If you owe back taxes and are litigating the case with the IRS, what happens if you come into money? The IRS has broad levy powers. Can the IRS get the money even though the taxes are being disputed in court?
The answer can vary based on whether the underlying tax liability is being disputed or whether the IRS’s efforts to collect the tax are being disputed. If the tax liability is being disputed, the answer is usually “no.” If the collection is being disputed, the answer is usually “yes.” This is an oversimplification.
The United States v. Midtling, Case No. 20-cv-0903 (WMW/DTS) (D. Minn. 2022) provides an example of the latter situation. It involves litigation over the IRS’s ability to collect and proceeds of a house that was sold while the litigation was pending. But in the collection case, the taxpayer was also disputing whether he was still liable for the taxes.
Facts & Procedural History
The taxpayer owed back taxes for 2008, 2009, 2011, 2015, 2016, and 2018. The IRS brought suit to collect the taxes.
In his Answer in the suit, the taxpayer admits that he is liable for the taxes for 2011-2018. He raised the affirmative defense as to the statute of limitations for the 2008-2011 taxes. This defense is premised on the IRS’s 10-year collection statute having expired for these earlier years. The IRS apparently contends that the defense is not available as the taxpayer had previously voluntarily extended the statute (the IRS noted that the taxpayer filed an offer in compromise that extended the statute).
Before the court could consider the case, the taxpayer sold his home. The title company likely paid the proceeds to the IRS as the IRS had a lien notice on file in the county records. The IRS applied the sales proceeds to the tax balances for the 2008-2011 tax years. Since the 2008-2011 tax years were paid, the IRS filed into the court case to dismiss the 2008-2011 tax years. The IRS also filed for summary judgment on the later years as the taxpayer agreed that those years were owed.
In his reply, the taxpayer’s position is that the proceeds cannot be paid to 2008-2011 as the collection statute expired for those years. He also noted that the proceeds would fullpay the 2015-2018 tax years, leaving no issues in controversy in this case.
The Court Skipped the Affirmative Defense
The court had to decide whether the affirmative defense as to the statute of limitations was valid for the 2008-2011. If it was, the IRS was not entitled to reduce its lien to judgment for those years.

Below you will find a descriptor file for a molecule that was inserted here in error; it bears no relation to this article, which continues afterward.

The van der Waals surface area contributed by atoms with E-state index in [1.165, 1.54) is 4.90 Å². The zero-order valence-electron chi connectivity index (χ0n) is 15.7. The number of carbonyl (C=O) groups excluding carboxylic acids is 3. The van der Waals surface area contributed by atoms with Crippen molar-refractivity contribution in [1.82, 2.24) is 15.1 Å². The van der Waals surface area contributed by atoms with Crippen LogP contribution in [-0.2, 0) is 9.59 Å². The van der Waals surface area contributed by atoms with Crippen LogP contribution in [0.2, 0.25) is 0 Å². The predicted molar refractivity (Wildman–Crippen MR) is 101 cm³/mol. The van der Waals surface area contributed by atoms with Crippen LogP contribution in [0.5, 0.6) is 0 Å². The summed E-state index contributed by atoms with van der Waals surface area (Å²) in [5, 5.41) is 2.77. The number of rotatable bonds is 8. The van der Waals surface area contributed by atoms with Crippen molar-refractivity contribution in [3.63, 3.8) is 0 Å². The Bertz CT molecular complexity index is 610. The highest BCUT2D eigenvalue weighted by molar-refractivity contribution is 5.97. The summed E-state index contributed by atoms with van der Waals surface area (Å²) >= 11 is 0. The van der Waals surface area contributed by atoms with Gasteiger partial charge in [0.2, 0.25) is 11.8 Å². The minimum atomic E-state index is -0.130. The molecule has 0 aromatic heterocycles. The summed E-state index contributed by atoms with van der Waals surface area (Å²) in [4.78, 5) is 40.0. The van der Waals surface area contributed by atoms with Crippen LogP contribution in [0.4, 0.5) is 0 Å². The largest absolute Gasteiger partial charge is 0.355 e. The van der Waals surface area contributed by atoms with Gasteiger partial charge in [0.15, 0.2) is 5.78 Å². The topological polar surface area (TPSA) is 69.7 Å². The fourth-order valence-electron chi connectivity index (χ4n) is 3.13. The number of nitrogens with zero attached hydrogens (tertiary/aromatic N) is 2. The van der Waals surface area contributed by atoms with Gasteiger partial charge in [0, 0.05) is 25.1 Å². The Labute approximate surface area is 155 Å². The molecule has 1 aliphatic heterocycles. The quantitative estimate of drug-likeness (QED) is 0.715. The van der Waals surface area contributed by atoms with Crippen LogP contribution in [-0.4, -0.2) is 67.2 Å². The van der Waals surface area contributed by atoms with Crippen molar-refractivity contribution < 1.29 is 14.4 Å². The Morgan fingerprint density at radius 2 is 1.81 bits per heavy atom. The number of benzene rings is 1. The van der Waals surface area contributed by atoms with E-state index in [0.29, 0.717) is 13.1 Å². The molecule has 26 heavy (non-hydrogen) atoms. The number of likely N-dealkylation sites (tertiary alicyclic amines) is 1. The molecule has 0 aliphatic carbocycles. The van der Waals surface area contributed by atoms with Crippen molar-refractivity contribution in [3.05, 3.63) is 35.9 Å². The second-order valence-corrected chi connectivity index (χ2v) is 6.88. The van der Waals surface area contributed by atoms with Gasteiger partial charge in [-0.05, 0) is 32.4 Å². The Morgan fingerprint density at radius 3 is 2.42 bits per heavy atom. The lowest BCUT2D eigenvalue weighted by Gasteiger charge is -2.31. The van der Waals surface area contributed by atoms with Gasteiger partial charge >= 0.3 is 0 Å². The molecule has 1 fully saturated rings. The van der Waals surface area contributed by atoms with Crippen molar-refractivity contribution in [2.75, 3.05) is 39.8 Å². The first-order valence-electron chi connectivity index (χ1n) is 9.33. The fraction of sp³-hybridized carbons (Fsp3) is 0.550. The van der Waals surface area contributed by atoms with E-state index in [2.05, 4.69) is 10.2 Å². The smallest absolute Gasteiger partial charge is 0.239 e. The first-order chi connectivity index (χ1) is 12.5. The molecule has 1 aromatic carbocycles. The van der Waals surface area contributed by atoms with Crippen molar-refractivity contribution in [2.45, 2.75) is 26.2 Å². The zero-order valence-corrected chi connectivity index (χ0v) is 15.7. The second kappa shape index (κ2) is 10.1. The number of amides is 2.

The court did not address this issue. The court skipped it by not taking the issues up in chronological order.
The court jumped to the application (or misapplication, if the taxpayer was correct) of the sales proceeds first. By skipping the first issue in the case, the court concluded that the taxpayer had not yet exhausted its administrative remedies. The court reasoned that one has to first exhaust administrative remedies and then file suit for wrongful levy. Only then can the court consider whether the application of the sales proceeds was proper.
This does not seem correct procedurally. The court case should not have been decided on summary judgment as there is a question of fact as to the affirmative defense. A motion for summary judgment based on a later-in-time issue was premature. To effectuate this, the taxpayer may have needed to file its own summary judgment or, as noted by the court, withdrew its admission as to liability for the earlier years.
This case was brought to the court only by the IRS’s motion for summary judgment and it wasn’t predicated on the affirmative defense. This effectively allowed the IRS to sidestep the taxpayer’s affirmative defense.
The Wrongful Levy Suit
The taxpayer does have other remedies, as noted by the court. This includes a refund and/or wrongful levy suit. The taxpayer can raise the same affirmative defense for the earlier years. The case may even be before the very same court and maybe the very same judge. Court cases are not fast. This could take a year or more just to get back before the court. The taxpayer made this very argument, “citing judicial economy and cost minimization as justifications.”
The court did not agree with the judicial economy arguments. Even though it skipped over the affirmative defense, the court concluded that the law is clear and that the taxpayer has to pursue a wrongful levy suit first. An appeals court might not agree with the trial court. The problem for the taxpayer is that appealing the trial court’s ruling could take longer and cost more than simply re-filing as a wrongful levy case in the same court as the trial court suggested.
It is not clear whether the taxpayer was working with the IRS or just sold the house without consulting the IRS. It might have been possible to work out an arrangement whereby the funds were paid into the registry of the court pending the outcome of this case. That could have saved both the taxpayer and the government time and money in deciding this case.
While it may seem that the IRS won this case, that isn’t necessarily true. Winning a delay is not really a victory given that the government. The government has limited resources. It also has nearly an unlimited number of disputes it could be working on. The IRS will have to dedicate personnel to continue to work on this case instead of other cases. This means that there is probably another taxpayer who owes back taxes who will get away with not paying anything.
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